Brought in with Jesus - That is, with Joshua, whom the Greek version, quoted by St. Stephen, always writes Ιησους, Jesus, but which should constantly be written Joshua in such cases as the present, in order to avoid ambiguity and confusion.
Possession of the Gentiles - Των εθνων, of the heathens, whom Joshua conquered, and gave their land to the children of Israel.
Our fathers that came after - None of the generation that came out of Egypt were permitted to enter into the and of Canaan except Caleb and Joshua, Numbers 14:22-24; Numbers 32:11-12. Hence, it is said that their fathers who “came after,” that is, after the generation when the tabernacle was built. The Greek, however, here means, properly, “which also our fathers, having “received,” brought,” etc. The sense is not materially different. Stephen means that it was not brought in by that generation, but by the next.
With Jesus - This should have been rendered “with Joshua.” Jesus is the Greek mode of writing the name “Joshua.” But the Hebrew name should by all means have been retained here, as also in Hebrews 4:8.
Into the possession of the Gentiles - Into the land possessed by the Gentiles, that is, into the promised land then occupied by the Canaanites, etc.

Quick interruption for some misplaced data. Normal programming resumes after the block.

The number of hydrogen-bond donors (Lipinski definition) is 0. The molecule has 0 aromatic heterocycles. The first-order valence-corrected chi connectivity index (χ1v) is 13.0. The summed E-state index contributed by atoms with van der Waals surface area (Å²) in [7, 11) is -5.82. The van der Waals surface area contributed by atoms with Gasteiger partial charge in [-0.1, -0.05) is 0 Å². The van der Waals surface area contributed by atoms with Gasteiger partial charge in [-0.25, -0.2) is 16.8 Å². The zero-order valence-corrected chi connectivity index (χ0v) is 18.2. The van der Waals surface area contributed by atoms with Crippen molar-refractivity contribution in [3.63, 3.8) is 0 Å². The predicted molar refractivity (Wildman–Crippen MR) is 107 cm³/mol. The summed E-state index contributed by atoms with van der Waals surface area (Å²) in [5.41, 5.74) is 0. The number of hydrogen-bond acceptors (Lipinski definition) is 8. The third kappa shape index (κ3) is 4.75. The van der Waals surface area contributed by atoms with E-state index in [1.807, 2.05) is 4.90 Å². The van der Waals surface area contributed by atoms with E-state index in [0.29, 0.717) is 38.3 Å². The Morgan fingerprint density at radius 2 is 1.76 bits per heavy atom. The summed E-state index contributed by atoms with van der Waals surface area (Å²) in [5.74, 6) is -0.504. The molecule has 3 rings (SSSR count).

Whom God - That is, he continued to drive them out until the time of David, when they were completely expelled. Or it may mean that the tabernacle was in the possession of the Jews, and was the appointed place of worship, until the time of David, who desired to build him a temple. The Greek is ambiguous. The “connection” favors the latter interpretation.
After leaving Philippi, Paul and Silas made their way to Thessalonica. Here they were given the privilege of addressing large congregations in the Jewish synagogue. Their appearance bore evidence of the shameful treatment they had recently received, and necessitated an explanation of what had taken place. This they made without exalting themselves, but magnified the One who had wrought their deliverance. AA 221.1
In preaching to the Thessalonians, Paul appealed to the Old Testament prophecies concerning the Messiah. Christ in His ministry had opened the minds of His disciples to these prophecies; “beginning at Moses and all the prophets, He expounded unto them in all the Scriptures the things concerning Himself.” Luke 24:27. Peter in preaching Christ had produced his evidence from the Old Testament. Stephen had pursued the same course. And Paul also in his ministry appealed to the scriptures foretelling the birth, sufferings, death, resurrection, and ascension of Christ. By the inspired testimony of Moses and the prophets he clearly proved the identity of Jesus of Nazareth with the Messiah and showed that from the days of Adam it was the voice of Christ which had been speaking through patriarchs and prophets. AA 221.2Read in context »